“So, we’re going to waste the day talking about being nice,” the fellow said as he crossed his arms across his chest-the universal gesture that screams: I dare you to teach me anything. He was one of the attendees ordered to undergo customer service training that day, and it was clear why. Although technically competent, he didn’t get it nor did the rest of the room full of what can only be described as “reluctant learners.”

Even though they knew the products inside and out, the group still had low satisfaction scores. What their employer had realized after they’d been added to the payroll is that technical know-how is not enough to sustain existing customers and attract new ones. These people were driving people to the competition with their words and actions.

Used to the occasional pushback, I responded to Mr. Defiant. “Maybe. Maybe not,” I said. “Since you’re eager to get things started, let’s hear your definition of nice.” It was an easy enough task, or was it?

When he dropped his gaze to the workbook in front of him as if the cover might hold an answer, I presented the challenge to the rest of the group. Without exception, they offered illustrations rather than definitions. Their examples revealed the subjective nature of what constitutes nice.

The man’s initial comment contained two issues that explained the company’s decision to bring in some outside help. He sort of understood that customer service has something to do with being nice-whatever that means-and sitting through a class in this subject was going to be a total waste of time. Luckily, I was up to the challenge of changing his mind.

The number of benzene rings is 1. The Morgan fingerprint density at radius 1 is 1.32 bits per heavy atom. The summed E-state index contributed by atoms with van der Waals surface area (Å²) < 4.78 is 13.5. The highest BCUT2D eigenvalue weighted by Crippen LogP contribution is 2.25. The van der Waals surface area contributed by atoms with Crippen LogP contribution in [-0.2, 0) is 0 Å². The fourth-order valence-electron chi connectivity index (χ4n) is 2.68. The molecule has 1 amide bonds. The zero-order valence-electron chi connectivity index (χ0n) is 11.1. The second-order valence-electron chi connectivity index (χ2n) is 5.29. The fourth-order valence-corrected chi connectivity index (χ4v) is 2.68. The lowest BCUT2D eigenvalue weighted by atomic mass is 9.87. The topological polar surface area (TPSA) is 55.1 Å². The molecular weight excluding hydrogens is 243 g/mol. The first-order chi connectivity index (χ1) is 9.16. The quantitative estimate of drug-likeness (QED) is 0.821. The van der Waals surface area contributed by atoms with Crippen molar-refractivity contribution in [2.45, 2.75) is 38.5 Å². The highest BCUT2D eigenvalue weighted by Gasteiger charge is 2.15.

After about an hour, he started to come around to the idea that exceptional customer service has less to do with being nice than it does with having a positive attitude, a genuine desire to help others, the wherewithal to provide solutions, and an ability to connect with customers. The veneer of nice alone is not enough.

Throughout the day we discussed a few tried and true suggestions:

  • Try to view information from your customers’ shoes. It will help you seem more human and understanding.
  • Ask questions of your customers and really listen to the answers.
  • If customers tell you something is not right, don’t dismiss what they say.
  • Find ways to agree with your customers when you can.
  • Remember that you do what you do all day. What may be familiar to you could be new information to the customer.
  • Read body language and verbal cues. By paying attention you should have a good idea of whether you are oversharing or under sharing information.
  • Follow up and do what you say you are going to do.

Experienced consultants and facilitators can give clients the tools they need to use language carefully, adjust attitudes, improve listening skills, and demonstrate empathy, but ultimately, it is up to the participants to put these tools to work.

More importantly, managers and supervisors must walk the talk, reward good behaviors, and address those that are substandard. This requires effort, commitment, and yes, sometimes even being nice.